can only think, but, only in a ” foreign ” imagination.
    Now, please make your scenario !!! and laugh !!

  53. AHsn says:
    April 28th, 2008 3:23 pm

    Dear Matthew,
    I am glad that you disagree with me. Before you started writing you must have learned the alphabet. The teacher must have told you the vocal form of each letter. This you could not have learned in a book. The Oral pronouncement of each letter is the basis of your writing and also your reading. Many great philosophers used to give their lessons by lecturing without the help of any book.
    The new generation knows more than the old because the young learn the past as well as the recent which the older generation could not.
    Every new generation is more intelligent because humanity is alway making a progress in Science, Health, Technology and in other domains. So, the future looks bright even with less reading of the books.

  54. S. Khan says:
    April 28th, 2008 3:41 pm

    Dr. Najam,

    I do read your blog in its entirety! So please continue writing and highlighting our triumphs and our shortcomings so that we may reflect and ponder and maybe (just maybe once in a while) get off our behinds and do something positive for the nation and the community we live in!
    A lot of ands but so it goes……..

  55. AF Ahmad says:
    April 28th, 2008 5:22 pm

    Do Pakistanis read? They do, most definitely. What else would explain the financial progress some of the publishing houses in Pakistan have made over the years. The Dawn Group, the Jang Group, the Nawa-e-Waqt group and Ferozesons have all done really well. Some of them have now branched into other media but all of them started with print.

    Their financial success has to be attributed to the readership of their publications, unless people were spending money just to look at (akhbar dekhna!!) but not read. I highly doubt that.

  56. Dr. Baseer says:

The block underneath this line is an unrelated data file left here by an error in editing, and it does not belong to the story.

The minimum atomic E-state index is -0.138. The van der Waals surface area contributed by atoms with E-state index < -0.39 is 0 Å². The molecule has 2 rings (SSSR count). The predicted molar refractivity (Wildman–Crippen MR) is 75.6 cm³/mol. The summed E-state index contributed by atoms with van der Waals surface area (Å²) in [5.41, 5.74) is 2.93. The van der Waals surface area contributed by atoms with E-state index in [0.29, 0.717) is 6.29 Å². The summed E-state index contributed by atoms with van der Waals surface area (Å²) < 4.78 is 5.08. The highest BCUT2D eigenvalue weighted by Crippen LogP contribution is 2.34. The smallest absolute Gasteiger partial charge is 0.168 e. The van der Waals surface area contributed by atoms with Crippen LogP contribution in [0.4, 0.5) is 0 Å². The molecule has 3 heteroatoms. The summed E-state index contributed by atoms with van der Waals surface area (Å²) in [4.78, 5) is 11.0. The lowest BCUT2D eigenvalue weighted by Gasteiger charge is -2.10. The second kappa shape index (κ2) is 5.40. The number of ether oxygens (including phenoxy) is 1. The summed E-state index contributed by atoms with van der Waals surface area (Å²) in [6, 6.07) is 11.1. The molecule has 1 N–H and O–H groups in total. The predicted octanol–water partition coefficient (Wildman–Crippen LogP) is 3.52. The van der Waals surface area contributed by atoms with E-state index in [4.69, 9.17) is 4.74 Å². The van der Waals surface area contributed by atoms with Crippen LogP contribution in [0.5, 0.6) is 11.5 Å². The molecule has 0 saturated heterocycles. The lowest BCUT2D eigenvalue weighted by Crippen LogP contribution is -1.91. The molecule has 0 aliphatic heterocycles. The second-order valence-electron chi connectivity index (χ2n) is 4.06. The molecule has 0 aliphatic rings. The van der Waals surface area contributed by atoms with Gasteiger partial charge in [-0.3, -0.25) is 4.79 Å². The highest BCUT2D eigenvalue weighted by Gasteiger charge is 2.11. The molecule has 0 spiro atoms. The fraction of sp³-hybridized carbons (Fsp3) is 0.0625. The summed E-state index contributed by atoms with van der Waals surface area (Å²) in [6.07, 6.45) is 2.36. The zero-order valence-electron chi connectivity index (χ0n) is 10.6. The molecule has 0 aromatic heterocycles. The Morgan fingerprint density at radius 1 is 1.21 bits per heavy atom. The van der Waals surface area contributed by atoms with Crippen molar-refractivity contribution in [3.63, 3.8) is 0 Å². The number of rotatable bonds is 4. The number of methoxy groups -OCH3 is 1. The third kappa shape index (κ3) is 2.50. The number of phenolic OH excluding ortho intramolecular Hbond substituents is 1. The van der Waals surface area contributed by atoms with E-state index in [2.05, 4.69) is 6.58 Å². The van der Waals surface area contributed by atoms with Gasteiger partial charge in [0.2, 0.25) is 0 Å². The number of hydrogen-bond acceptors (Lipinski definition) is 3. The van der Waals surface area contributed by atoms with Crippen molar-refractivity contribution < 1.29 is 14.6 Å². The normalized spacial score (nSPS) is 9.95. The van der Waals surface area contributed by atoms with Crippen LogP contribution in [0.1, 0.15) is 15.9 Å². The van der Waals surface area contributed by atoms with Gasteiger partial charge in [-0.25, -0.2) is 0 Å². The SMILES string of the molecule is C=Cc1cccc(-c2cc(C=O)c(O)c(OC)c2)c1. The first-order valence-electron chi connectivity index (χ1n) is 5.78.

April 28th, 2008 6:47 pm

    I think it is true that as a nation we don’t have the habit of reading. I think one of the reason (my personal experience) is that some parents discourage reading. There is so much pressure on getting good marks in the exam that they do not allow their children to read anything but the text books. I remember that I used to love reading Umroo Aayar, Tarzan and other stories and later on Imran Series and Jasoosi digests but I had to hide these books inside my textbooks or put covers on them so they appear as text books.

  57. Ibrahim says:
    April 28th, 2008 7:54 pm

    Salamalaikum

    Adil Najam writes:

    It amazes me no end how many of my

  58. April 29th, 2008 3:45 am


    Do Pakistanis Read?

    Yes common Pakistanis read and read a lot everywhere. Specially people read a lot in Karachi. Since the question is whether they read or not rather WHAT they read, I would like to tell that people of Karachi MIGHT NOT be regular to libraries but they have interest in reading stuff. I remember when I used to commute via Public Buses like 2-K etc, I always found one or two people busy in reading some Urdu digest(Jasoosi, Suspense etc) in buses. This is something I have heard about Londoners(not sure though!).

    I also have seen ladies busy inr eading Sydney Sheldon in public buses. So libraries can’t be a perfect barometer to find out whether people read books or not.

    Yes people don’t read much books like mentioned above because 1)they re in English 2)expensive.

  59. Shaji says:
    April 29th, 2008 3:52 am

    We don’t need libraries….. we need cheaper reprints, old book shops and a culture of giving books away.

    A book is only good if it is read, no point keeping it in your ‘library’ to show off how much you’ve read.

    Read a book, give it to someone who might actually read it. Ask them to do the same.

  60. April 29th, 2008 5:19 am

    Each new generation is NOT more intelligent because of the advancements made in different fields. Rather, the combined wealth of human knowledge, as stored in Books, is greater. In fact, we seem to be getting dumber as the years go by! A handful of people possess the vast majority of the knowledge. We have degenerated horribly from the ‘Renaissance Man’ who was skilled in science, art, music, religion and medicine. Today we have ‘educated’ people with many letters after their names and numbers in their head, but with no practical skills on living or worldview or discernment.

    I also agree that in Pakistan we ought to be reading Pakistani books. But at the same time we should not ignore other cultures for fear that they might lead us astray.

    AHsn, your analogy about learning letters orally doesn’t make the point you want it to. First comes oral because we don’t have the tools to reach for anything deeper or better. Any fool can listen to a lecture. It takes someone with more commitment to learn to sit down with a deep book and grow from it.

  61. Fahim says:
    April 29th, 2008 7:21 pm

    In the age of the internet books are becoming less read in the U.S. as well. I read an article published earlier in The Washington Post complaining about how Americans didn’t read.

    This article said in part:
    … The decline of book, newspaper and magazine reading is by now an old story. The drop-off is most pronounced among the young, but it continues to accelerate and afflict Americans of all ages and education levels.